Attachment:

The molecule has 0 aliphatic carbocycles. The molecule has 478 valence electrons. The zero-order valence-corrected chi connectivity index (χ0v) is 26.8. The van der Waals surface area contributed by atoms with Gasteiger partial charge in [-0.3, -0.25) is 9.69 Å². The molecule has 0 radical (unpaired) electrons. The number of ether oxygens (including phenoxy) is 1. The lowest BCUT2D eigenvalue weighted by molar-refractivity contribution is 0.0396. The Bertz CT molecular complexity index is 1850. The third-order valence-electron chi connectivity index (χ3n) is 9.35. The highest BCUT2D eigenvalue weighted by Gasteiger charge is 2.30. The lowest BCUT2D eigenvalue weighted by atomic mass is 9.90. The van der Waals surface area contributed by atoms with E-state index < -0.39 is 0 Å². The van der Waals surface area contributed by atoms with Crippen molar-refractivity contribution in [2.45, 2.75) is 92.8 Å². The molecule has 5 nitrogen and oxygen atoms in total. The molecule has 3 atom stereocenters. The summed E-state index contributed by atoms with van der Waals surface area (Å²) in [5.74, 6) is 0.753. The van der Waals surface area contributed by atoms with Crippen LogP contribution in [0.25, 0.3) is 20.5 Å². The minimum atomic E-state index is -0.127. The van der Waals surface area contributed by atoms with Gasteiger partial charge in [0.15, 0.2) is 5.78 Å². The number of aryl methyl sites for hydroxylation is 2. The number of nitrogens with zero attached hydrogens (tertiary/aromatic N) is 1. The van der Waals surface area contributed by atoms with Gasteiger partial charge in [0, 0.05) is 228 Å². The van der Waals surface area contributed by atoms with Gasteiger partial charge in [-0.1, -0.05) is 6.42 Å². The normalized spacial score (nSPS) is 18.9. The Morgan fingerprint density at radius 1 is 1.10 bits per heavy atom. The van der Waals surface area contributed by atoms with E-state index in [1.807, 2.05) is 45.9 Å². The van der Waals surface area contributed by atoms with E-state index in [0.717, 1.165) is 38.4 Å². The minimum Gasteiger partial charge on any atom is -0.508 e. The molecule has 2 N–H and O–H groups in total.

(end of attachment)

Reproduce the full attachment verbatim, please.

The molecule has 0 aliphatic carbocycles. The molecule has 478 valence electrons. The zero-order valence-corrected chi connectivity index (χ0v) is 26.8. The van der Waals surface area contributed by atoms with Gasteiger partial charge in [-0.3, -0.25) is 9.69 Å². The molecule has 0 radical (unpaired) electrons. The number of ether oxygens (including phenoxy) is 1. The lowest BCUT2D eigenvalue weighted by molar-refractivity contribution is 0.0396. The Bertz CT molecular complexity index is 1850. The third-order valence-electron chi connectivity index (χ3n) is 9.35. The highest BCUT2D eigenvalue weighted by Gasteiger charge is 2.30. The lowest BCUT2D eigenvalue weighted by atomic mass is 9.90. The van der Waals surface area contributed by atoms with E-state index < -0.39 is 0 Å². The van der Waals surface area contributed by atoms with Crippen molar-refractivity contribution in [2.45, 2.75) is 92.8 Å². The molecule has 5 nitrogen and oxygen atoms in total. The molecule has 3 atom stereocenters. The summed E-state index contributed by atoms with van der Waals surface area (Å²) in [5.74, 6) is 0.753. The van der Waals surface area contributed by atoms with Crippen LogP contribution in [0.25, 0.3) is 20.5 Å². The minimum atomic E-state index is -0.127. The van der Waals surface area contributed by atoms with Gasteiger partial charge in [0.15, 0.2) is 5.78 Å². The number of aryl methyl sites for hydroxylation is 2. The number of nitrogens with zero attached hydrogens (tertiary/aromatic N) is 1. The van der Waals surface area contributed by atoms with Gasteiger partial charge in [0, 0.05) is 228 Å². The van der Waals surface area contributed by atoms with Gasteiger partial charge in [-0.1, -0.05) is 6.42 Å². The normalized spacial score (nSPS) is 18.9. The Morgan fingerprint density at radius 1 is 1.10 bits per heavy atom. The van der Waals surface area contributed by atoms with E-state index in [1.807, 2.05) is 45.9 Å². The van der Waals surface area contributed by atoms with E-state index in [0.717, 1.165) is 38.4 Å². The minimum Gasteiger partial charge on any atom is -0.508 e. The molecule has 2 N–H and O–H groups in total.